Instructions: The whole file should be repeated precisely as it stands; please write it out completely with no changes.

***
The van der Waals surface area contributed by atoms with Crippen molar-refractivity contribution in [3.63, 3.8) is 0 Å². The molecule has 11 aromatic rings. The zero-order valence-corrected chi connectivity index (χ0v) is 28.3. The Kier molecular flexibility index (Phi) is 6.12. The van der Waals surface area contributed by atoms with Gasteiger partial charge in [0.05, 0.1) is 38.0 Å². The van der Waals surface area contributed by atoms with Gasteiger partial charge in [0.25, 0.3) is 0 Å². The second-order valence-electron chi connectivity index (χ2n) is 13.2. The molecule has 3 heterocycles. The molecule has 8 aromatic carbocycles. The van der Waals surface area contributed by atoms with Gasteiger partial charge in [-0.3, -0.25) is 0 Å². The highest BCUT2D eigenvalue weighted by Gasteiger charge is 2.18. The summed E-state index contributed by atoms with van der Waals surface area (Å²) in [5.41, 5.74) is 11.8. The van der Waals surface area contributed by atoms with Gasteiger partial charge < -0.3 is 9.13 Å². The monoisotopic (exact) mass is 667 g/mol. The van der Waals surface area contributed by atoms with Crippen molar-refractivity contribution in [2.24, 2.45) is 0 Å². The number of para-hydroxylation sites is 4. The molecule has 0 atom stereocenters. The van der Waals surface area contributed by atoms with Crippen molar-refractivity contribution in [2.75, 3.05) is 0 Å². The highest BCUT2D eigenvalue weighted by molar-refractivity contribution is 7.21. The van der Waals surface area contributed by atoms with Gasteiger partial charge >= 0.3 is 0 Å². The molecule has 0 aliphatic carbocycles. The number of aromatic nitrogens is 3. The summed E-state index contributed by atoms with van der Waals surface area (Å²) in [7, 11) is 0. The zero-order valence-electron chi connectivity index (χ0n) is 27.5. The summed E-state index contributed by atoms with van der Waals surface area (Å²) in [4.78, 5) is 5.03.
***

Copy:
The van der Waals surface area contributed by atoms with Crippen molar-refractivity contribution in [3.63, 3.8) is 0 Å². The molecule has 11 aromatic rings. The zero-order valence-corrected chi connectivity index (χ0v) is 28.3. The Kier molecular flexibility index (Phi) is 6.12. The van der Waals surface area contributed by atoms with Gasteiger partial charge in [0.05, 0.1) is 38.0 Å². The van der Waals surface area contributed by atoms with Gasteiger partial charge in [0.25, 0.3) is 0 Å². The second-order valence-electron chi connectivity index (χ2n) is 13.2. The molecule has 3 heterocycles. The molecule has 8 aromatic carbocycles. The van der Waals surface area contributed by atoms with Gasteiger partial charge in [-0.3, -0.25) is 0 Å². The highest BCUT2D eigenvalue weighted by Gasteiger charge is 2.18. The summed E-state index contributed by atoms with van der Waals surface area (Å²) in [5.41, 5.74) is 11.8. The van der Waals surface area contributed by atoms with Gasteiger partial charge < -0.3 is 9.13 Å². The monoisotopic (exact) mass is 667 g/mol. The van der Waals surface area contributed by atoms with Crippen molar-refractivity contribution in [2.24, 2.45) is 0 Å². The number of para-hydroxylation sites is 4. The molecule has 0 atom stereocenters. The van der Waals surface area contributed by atoms with Crippen molar-refractivity contribution in [2.75, 3.05) is 0 Å². The highest BCUT2D eigenvalue weighted by molar-refractivity contribution is 7.21. The van der Waals surface area contributed by atoms with Gasteiger partial charge >= 0.3 is 0 Å². The molecule has 0 aliphatic carbocycles. The number of aromatic nitrogens is 3. The summed E-state index contributed by atoms with van der Waals surface area (Å²) in [7, 11) is 0. The zero-order valence-electron chi connectivity index (χ0n) is 27.5. The summed E-state index contributed by atoms with van der Waals surface area (Å²) in [4.78, 5) is 5.03.